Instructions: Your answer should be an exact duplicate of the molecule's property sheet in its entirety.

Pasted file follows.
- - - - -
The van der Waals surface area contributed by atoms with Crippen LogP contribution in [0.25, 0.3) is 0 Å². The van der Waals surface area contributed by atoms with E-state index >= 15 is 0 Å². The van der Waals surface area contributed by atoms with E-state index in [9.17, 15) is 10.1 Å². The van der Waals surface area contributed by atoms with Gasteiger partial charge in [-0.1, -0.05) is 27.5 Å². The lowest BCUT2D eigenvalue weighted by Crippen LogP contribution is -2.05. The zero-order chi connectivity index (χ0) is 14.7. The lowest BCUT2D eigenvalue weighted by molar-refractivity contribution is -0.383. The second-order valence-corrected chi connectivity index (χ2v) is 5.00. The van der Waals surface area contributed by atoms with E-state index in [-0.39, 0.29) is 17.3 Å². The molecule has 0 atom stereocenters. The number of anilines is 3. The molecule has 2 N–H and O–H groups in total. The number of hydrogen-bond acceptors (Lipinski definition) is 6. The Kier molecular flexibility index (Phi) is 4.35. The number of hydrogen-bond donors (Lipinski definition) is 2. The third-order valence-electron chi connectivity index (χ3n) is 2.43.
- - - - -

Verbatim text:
The van der Waals surface area contributed by atoms with Crippen LogP contribution in [0.25, 0.3) is 0 Å². The van der Waals surface area contributed by atoms with E-state index >= 15 is 0 Å². The van der Waals surface area contributed by atoms with E-state index in [9.17, 15) is 10.1 Å². The van der Waals surface area contributed by atoms with Gasteiger partial charge in [-0.1, -0.05) is 27.5 Å². The lowest BCUT2D eigenvalue weighted by Crippen LogP contribution is -2.05. The zero-order chi connectivity index (χ0) is 14.7. The lowest BCUT2D eigenvalue weighted by molar-refractivity contribution is -0.383. The second-order valence-corrected chi connectivity index (χ2v) is 5.00. The van der Waals surface area contributed by atoms with E-state index in [-0.39, 0.29) is 17.3 Å². The molecule has 0 atom stereocenters. The number of anilines is 3. The molecule has 2 N–H and O–H groups in total. The number of hydrogen-bond acceptors (Lipinski definition) is 6. The Kier molecular flexibility index (Phi) is 4.35. The number of hydrogen-bond donors (Lipinski definition) is 2. The third-order valence-electron chi connectivity index (χ3n) is 2.43.